By Sean Savage/

Widespread protests in Turkey are threatening
the decade-long rule of Islamist Turkish Prime Minister Recep Tayyip Erdogan,
raising questions over his ambitions to transform his country.

Click photo to download. Caption: Can Turkish Prime Minister Recep Tayyip Erdogan, pictured, weather the storm of protests in Turkey? Credit: World Economic Forum.

The protests, which began in
Istanbul’s famous Taksim Square over government plans to turn nearby Gezi park
into a shopping mall modeled after Ottoman-era army barracks, have turned into
a widespread rebuke of Erdogan’s Islamist rule, spreading to several other
major Turkish cities such as Ankara and Izmir as well as several cities abroad
with Turkish ex-pats.

As the protesters swelled in numbers
on Friday and then again Saturday night, police began a widespread crackdown, firing
tear gas and water cannons at protestors. Later on, Turkish police retreated,
leading to widespread jubilation among the protestors.

On Sunday and into Monday, tens of
thousands of protestors again flooded into Taksim Square chanting, “Victory,
victory, victory,” “Erdogan, you’re a dictator, resign!” and “Erdogan thinks he
is a sultan,” Israel Hayom reported.

As protests have grown and spread
throughout Istanbul, numerous reports by protesters on Twitter and other social
media outlets claim police brutality. Turkish Interior Minister Muammer Guler said 1,750
people were arrested since May 28 in connection with the protests.

Professor Efraim
Inbar, director of the Begin-Sadat Center for Strategic Studies at Bar-Ilan
University and an expert on Turkish-Israeli relations, told, “There
is a large secular population, particularly in western Turkey around Istanbul, that is very frustrated by the Islamization of Turkey [under Erdogan].”

“This has accumulated over the past decade into
what we are seeing now,” Inbar said. “However, the problem is the secular
parties have no leadership. This was not instigated by the secular party. This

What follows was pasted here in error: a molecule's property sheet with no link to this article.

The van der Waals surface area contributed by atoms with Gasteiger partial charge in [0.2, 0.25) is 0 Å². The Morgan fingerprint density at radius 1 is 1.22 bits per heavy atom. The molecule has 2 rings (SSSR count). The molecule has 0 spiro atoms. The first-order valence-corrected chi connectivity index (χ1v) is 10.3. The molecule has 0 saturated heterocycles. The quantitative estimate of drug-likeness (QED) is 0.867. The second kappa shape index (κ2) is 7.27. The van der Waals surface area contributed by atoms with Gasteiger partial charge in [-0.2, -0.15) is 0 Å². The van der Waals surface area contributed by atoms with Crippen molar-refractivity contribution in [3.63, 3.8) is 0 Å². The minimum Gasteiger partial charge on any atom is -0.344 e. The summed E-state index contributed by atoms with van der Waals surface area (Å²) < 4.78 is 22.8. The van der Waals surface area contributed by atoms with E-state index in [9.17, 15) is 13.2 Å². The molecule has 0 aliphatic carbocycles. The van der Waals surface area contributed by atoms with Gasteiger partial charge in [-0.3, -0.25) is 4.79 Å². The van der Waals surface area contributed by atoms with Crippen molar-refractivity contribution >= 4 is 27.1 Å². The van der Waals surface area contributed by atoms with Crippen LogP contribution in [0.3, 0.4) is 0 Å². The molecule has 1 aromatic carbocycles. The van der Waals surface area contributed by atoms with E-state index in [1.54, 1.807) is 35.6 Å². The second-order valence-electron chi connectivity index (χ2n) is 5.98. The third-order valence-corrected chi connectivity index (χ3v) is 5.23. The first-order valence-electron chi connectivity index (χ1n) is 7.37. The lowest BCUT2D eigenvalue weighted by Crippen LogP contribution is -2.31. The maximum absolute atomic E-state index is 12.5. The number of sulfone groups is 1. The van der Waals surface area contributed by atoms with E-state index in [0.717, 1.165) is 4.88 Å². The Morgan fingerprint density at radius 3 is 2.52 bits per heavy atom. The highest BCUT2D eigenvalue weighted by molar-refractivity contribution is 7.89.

is popular rage.”

Since the formation
of the modern Turkish Republic from the remains of the once-mighty Ottoman
Empire under secular leader Mustafa Kemal “Ataturk,” the country has had an
uneasy relationship with its former empire and Islamic heritage. The military,
which has traditionally been the vanguard of secular values, has intervened
numerous times to maintain the country’s secular footing. But this has taken a
toll on the country’s democratic institutions and economy.

One of Erdogan’s
biggest claims to success has been the stability he has brought after decades
of military coup d’états. Under his leadership, the economy has dramatically
improved and the country’s international profile has grown. Consequently, many
experts touted Erdogan’s rule as an example of blending Islam and democracy
together as an example for the rest of the Middle East.

But that model has
come at a cost. Erdogan has grown increasingly authoritarian, arresting dozens
of journalists and other activists, purging the military of its secular
stalwarts, and jailing hundreds of generals and other officers on charges of
plotting to oust his Islamist government, according to the Economist. At the same time, Erdogan has been gearing up to amend
the Turkish constitution to increase the powers of the presidency, and then
seeks to run for president in 2014.

“We see a lot of autocratic tendencies of
Erdogan. We see attacks on the press and other democratic institutions. While
it is still a democracy, but a very problematic democracy, this is …read more


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